S 1217, the Johnson-Crapo housing reform
bill passed the
Senate Banking Committee today.
Committee chairman Tim Johnson (D-SD) had hoped to send the bill to the
whole Senate with at least 16 of the 22 committee members voting for the
committee's recommendation, but was able to obtain only a 13 to 9 favorable
vote. Several Democrats including
Elizabeth Warren (MA), Jeff Merkley (OR), Sherrod Brown (OH), and Jack Reed
(RI) had spoken out strongly against the bill largely because it lacks a
mandate for affordable housing.
The bill would, like an earlier Senate bill
authored by Mark Warner (D-VA) and Bob Corker (R-TN) and the so-called PATH Act
awaiting a vote in the House, wind down government sponsored enterprises Fannie
Mae and Freddie Mac. Unlike the PATH Act
which would provide loan guarantees only for FHA loans, S 1217 would establish
a new agency, the Federal Mortgage Insurance Corporation (FMIC) which would
regulate a secondary market for selling loans and mortgage-backed securities
and provide a catastrophic guarantee that would kick in only after mandatory levels
of private capital were exhausted.
Observers feel that Johnson needed a
stronger committee vote, especially one with more yes votes from Democrats in
order to convince Senate Majority Leader Harry Reid to bring the bill to the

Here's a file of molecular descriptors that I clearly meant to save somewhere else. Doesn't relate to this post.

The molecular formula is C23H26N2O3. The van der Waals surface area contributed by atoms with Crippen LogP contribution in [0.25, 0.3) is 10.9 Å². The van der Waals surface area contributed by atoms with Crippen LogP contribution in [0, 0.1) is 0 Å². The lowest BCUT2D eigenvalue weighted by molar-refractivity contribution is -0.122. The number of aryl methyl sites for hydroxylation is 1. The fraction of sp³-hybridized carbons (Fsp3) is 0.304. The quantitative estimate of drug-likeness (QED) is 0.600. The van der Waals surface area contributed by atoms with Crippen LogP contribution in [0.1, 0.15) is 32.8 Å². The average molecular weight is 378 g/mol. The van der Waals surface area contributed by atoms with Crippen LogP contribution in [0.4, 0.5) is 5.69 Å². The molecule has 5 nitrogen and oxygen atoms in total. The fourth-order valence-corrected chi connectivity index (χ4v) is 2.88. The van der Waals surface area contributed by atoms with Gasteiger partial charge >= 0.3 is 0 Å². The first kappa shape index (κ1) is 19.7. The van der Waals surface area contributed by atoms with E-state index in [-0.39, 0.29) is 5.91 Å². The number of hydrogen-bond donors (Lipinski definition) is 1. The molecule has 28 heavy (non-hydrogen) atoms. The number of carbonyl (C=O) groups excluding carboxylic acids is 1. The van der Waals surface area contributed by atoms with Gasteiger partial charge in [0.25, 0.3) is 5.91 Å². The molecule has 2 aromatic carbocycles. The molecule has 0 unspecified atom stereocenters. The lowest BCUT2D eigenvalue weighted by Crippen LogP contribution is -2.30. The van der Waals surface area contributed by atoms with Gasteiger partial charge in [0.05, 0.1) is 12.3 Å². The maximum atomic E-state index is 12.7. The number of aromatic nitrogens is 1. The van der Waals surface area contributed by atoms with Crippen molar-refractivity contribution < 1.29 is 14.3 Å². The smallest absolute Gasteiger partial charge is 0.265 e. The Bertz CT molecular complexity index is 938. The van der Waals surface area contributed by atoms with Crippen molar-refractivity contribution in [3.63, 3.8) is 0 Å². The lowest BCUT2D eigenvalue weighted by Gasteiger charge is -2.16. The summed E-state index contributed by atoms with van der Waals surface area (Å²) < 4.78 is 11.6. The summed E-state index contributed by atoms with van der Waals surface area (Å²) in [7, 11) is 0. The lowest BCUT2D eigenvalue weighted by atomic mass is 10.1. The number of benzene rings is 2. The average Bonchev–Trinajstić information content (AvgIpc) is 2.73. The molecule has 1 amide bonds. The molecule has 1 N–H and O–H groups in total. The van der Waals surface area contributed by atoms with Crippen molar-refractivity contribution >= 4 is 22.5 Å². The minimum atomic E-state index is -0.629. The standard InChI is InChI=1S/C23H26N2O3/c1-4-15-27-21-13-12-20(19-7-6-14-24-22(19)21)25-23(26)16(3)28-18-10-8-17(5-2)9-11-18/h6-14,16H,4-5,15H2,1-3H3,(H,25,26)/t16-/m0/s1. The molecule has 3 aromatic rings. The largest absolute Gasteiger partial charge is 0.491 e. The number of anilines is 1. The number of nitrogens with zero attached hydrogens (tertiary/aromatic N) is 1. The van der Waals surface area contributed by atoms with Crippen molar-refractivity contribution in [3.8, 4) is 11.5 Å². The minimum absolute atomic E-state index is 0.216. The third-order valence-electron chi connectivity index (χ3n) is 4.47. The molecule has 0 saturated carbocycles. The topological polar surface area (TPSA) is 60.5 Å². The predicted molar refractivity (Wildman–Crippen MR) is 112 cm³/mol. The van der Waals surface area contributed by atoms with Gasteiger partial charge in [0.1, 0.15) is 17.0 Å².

floor. The PATH Act which was voted on
favorably by the House Financial Services Committee has similarly been waiting
for several months for a full House vote but Speaker John Boehner has thus far
failed to bring it to the floor. Those
observers feel that PATH, if it pass the House would not do so in the Senate
because it virtually eliminates the government from housing finance. Similarly the Senate bill stands little
change in the house because of the catastrophic FMIC backstop.
Prior to the vote but apparently
anticipating its outcome Johnson released a statement which said in part: "When
we opened up this markup two weeks ago it appeared we were very close to
gaining additional bipartisan support for this bill. That being the case, I
consulted with Ranking Member Crapo and other members of the Committee and
decided to recess for a short time to take one last shot at finding additional
support. After exhausting every option to try and strike a deal quickly that
would add votes at the committee level, I have concluded it is best to move
forward with the majority we have now in committee and continue working to
build support for the bill as it moves to the floor."